- Resource hogging (human + machine)
- Prone to collateral, fixing critical bugs mostly touch a large part of the code including the intersection areas.
Lastly, if a large number of the critical bugs are found during the end of a given release, then one or more of the following negative developments take place.
- High probability of Testing cycle being extended.
- High probability of release deadline being missed.
- A particular feature having a large number of defects may all together need to be pulled out from that particular release.
- Customer commitments being missed.
How about the other Defects?
There are medium and low priority defects that will be identified and logged by the Testers. These also need to be handled appropriately by the Development and the QA Team. Thus, overall it is a voluminous exercise.
There is no Silver Bullet
It is a well-known fact that no amount of Testing can unearth every defect that a Software Product or the System has. Meaning, practically, neither there is an end to testing nor the product is defect free.
However, from the ‘Serviceability’ point of view in a Competitive and Time To Market (TTM) model, there is a need to break the typical mindset to unearth maximum defects early in a Release cycle, especially identification of critical and high severity defects.
Any or all of the above will have a negative impact on the Organization’s business. In this context, adopting ‘Early Testing’ as a separate Test activity will be beneficial for the overall management of SDLC for a given Project or Release.
The Scope of Early Testing Effort
Having understood the objective of Testing Early in the previous section titled ‘Why Early Testing?’, let us now discuss the ‘Scope of Early Test Effort’ in detail.
As we are introducing Testing Early as a new activity to be tracked exclusively during the course of Testing execution, it is recommended to practice the scope of testing effort as explained below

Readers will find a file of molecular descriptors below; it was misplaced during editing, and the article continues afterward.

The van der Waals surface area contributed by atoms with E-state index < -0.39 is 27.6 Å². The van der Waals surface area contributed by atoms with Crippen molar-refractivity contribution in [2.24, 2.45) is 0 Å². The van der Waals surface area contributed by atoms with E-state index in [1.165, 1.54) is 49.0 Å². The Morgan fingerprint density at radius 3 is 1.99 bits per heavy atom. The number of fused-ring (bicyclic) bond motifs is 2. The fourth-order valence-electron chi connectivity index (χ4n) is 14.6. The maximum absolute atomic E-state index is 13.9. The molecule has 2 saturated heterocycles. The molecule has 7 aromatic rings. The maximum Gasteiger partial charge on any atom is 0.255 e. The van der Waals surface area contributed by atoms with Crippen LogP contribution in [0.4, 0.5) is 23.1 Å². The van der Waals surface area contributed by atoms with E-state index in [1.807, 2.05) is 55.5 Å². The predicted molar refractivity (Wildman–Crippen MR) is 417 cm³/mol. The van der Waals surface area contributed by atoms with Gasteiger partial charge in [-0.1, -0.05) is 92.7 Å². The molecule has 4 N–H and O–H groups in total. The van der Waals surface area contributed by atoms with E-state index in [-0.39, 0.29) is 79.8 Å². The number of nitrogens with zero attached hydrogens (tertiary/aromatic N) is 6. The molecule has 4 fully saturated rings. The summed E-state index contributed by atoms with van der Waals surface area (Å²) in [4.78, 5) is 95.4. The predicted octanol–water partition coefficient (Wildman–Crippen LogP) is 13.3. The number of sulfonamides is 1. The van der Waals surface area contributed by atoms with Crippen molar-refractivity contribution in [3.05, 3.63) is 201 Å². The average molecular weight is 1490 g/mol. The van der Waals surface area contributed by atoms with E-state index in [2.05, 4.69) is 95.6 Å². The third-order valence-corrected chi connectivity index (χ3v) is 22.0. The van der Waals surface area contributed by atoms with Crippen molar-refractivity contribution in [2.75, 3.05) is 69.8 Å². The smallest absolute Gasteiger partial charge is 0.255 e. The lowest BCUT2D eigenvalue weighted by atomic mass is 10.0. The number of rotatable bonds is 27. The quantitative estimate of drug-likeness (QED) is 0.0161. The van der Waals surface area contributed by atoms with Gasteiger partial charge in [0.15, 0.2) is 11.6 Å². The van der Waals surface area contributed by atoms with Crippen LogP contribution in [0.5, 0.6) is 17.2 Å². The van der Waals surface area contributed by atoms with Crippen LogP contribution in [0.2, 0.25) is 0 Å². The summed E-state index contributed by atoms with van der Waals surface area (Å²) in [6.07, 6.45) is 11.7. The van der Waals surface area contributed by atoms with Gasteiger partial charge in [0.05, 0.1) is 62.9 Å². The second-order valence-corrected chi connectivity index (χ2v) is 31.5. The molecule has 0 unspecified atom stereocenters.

- Entire Project or Software Release schedule is approved and made available to all the stakeholders.
- Overall Test Strategy document is developed, reviewed and approved by all the stakeholders.
- High, Medium, Low priority features to be tested are well documented.
- Test Plans and Test cases for all the Features are developed, reviewed and approved by all the stakeholders.
- All Test Plans and Test Cases are uploaded in a central repository for tracking testing execution.
- All human resources, infrastructure equipment, and tools are available for setting up the test bed(s) and executing Test plans.
What to Test Early?
Figure 4 – Overall approach to the scope of Testing Early
- Let us take an Example of Release XYZ having 3 High Priority features A, B and C, 10 Medium priority features and 15 Minor (or Low priority) features.
- High Priority features are those which are generating high revenue and/or standards compliance and/or competitor catch-up and/or competitor one-upmanship and all of these.
- High priority features usually involve some complex coding, a large number of new lines of code added.
- A large number of new lines of code may also mean a high probability of intersection areas.
- Usually, High Priority features and/or features that have a large number of new lines of code are best candidates for Testing Early.
- There need not be a separate Test Plan developed for Early Test activity.